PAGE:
continues to flow south
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Cranford Park and church and much of the old village - trapped between the M4 and the airport. Some industrial buildings to the north
Post to the north Bulls Bridge
Post to the south Cranford
Child Hall Memorial Hall. Maurice Child was rector of St. Dunstan’s in
1935. He was known as the Playboy of the Western Church
Hartlands. Travellers’ site. This was originally an itinerant site which was
licensed in 1968 and had approximately twenty plots
Old Rectory. This is an 18th
building with a 19th front in brick but with a timber-framed wing. .
According to tradition it was once a farm-house. In 1939 the Air Ministry
bought it for a proposed extension to Heston airport and in 1958 this land was
acquired by the Ministry of Transport. The building is thus no longer within Cranford Park as it was cut off when the
M4 was built. It is now in use as day nursery.
name - fish were weighed by the cran and in the Kingston Zodiac Cranford is on Pisces
Moat which was the site of the Manor of Cranford le Mote. It remains with the
Berkeley family today. The site of the moats was however owned by Middlesex
County Council and subsequently by the local authority.
Dunstan's Church. Records of the church go back to the 1360s. However it is
thought that a church has stood here from the 7th and it is
mentioned that a Roman 'little chapel', of the type which stood at cross-roads
stood here. The church is also mentioned at Doomsday Book. It was probably built in the 13th with a 15th
tower. A fire in the nave led to its rebuilding in brick in 1710 by Elizabeth
Dowager Countess of Berkeley. Restorations done in 1895 by J L Pearson and in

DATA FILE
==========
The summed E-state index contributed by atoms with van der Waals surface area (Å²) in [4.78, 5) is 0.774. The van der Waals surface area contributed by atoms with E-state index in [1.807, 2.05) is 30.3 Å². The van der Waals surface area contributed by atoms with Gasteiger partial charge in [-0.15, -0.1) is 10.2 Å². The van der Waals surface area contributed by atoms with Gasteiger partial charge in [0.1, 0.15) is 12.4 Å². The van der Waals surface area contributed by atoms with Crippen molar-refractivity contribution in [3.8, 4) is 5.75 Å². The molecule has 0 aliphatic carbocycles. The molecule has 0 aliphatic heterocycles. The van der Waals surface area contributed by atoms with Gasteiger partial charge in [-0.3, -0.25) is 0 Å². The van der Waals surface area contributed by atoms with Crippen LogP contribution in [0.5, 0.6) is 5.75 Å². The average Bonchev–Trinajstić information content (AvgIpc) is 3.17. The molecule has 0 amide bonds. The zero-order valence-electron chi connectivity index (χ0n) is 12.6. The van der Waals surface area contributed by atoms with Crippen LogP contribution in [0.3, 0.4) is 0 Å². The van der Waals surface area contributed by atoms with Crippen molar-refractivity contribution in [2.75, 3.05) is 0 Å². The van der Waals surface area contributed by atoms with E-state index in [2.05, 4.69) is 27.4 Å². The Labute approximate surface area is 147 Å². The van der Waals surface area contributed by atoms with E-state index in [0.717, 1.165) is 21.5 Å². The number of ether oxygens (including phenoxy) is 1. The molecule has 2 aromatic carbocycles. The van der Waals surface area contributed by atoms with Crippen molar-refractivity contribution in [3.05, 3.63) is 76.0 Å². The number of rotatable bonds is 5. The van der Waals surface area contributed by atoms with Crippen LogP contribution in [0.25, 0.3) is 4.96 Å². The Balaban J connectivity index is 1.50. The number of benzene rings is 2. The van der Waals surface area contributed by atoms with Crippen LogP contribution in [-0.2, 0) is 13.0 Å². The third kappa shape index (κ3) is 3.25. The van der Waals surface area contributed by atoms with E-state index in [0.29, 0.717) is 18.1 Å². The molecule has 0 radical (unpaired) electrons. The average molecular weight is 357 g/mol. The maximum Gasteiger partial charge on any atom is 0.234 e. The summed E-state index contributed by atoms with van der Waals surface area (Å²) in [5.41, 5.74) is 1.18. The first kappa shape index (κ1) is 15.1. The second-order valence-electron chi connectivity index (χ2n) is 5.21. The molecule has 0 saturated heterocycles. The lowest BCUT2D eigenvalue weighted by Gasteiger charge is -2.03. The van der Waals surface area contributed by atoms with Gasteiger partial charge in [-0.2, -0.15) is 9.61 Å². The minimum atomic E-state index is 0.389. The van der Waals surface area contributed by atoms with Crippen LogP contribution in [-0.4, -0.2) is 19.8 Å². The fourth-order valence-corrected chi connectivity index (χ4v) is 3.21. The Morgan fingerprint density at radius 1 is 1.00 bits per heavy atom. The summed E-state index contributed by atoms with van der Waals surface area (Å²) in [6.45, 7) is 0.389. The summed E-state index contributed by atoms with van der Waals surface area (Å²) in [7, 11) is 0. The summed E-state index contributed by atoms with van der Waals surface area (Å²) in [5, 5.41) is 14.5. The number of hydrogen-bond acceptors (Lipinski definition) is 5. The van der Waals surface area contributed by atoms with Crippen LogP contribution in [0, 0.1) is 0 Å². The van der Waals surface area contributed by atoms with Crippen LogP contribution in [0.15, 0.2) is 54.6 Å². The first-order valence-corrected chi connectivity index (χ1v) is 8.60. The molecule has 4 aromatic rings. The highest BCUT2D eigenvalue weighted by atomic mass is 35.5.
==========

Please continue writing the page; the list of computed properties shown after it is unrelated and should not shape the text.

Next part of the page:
1935-6 by artist Martin Travers. It is
in flint, rubble and red brick. Inside it is rendered and painted white. The
floor is flagged with grave slabs, and there is Jacobean black and white marble
in the sanctuary. There is a medieval wall painting in the chancel, and a stone
spiral staircase to the tower. there is a 20th gallery which is the ringing
chamber for a peal of six bells one of which dates from 1380 cast by William
Burford of Aldgate. The clock is by Gillet & Co, 1886. The area round the
altar was made in the 1930s by Travers in wood which looks like draped
tapestry. There is a sanctuary lamp by arts and crafts silversmith Omar Ramsden
and a collection of stained glass with a window by Kempe, 1895. A Great War memorial
in a window has a bi-plane and tank and another war memorial is made up of a
statue. There are many important monuments inside the church. The vestry is
from the 1950s and the church was still lit by gaslight in 1958. Outside a stone coat of arms of the Berkeley family is on the
Churchyard. There is a timber lych gate in timber on a brick
plinth and it is surrounded by brick walls. There are of specimen trees
including a Wellingtonia, cedar, yew and lime. There is the gravestone of
comedian Tony Hancock and his mother. South is a lime tree with mistletoe
and an old sweet chestnut
Cranford House. This was connected to Cranford St.
John manor, rather than with Cranford le Mote. This was held by the Templars who let it out
as a farm. Houses near the church are mentioned from the 17th. Cranford
House was on the site of a mansion-house of 1664 and was extensively rebuilt by
James, Earl of Berkeley in the18th.
It was a three storey brick house used by the Berkeley family until the Great
War. It was demolished in the 1940s.
Cranford House Stables, these are 18th and consist of
a rectangular building which was originally L-shaped. On the ground floor are
ten semi-circular arches, eight of which are dummy.it has a central pediment with a clock and bell tower - The clockmaker
L. Bradley made the Turret Clock in 1721 and it is said to have come from
Hampton Court Palace. The bell is now at Berkeley Castle. A weather vane has disappeared.
The rooms above were the living quarters for the stable hands. In the stables are
the stalls, troughs, hayracks and tiling and also a birthing stall. Brown
Longeared Bats use the roof space. This was the home of the Berkeley Hunt.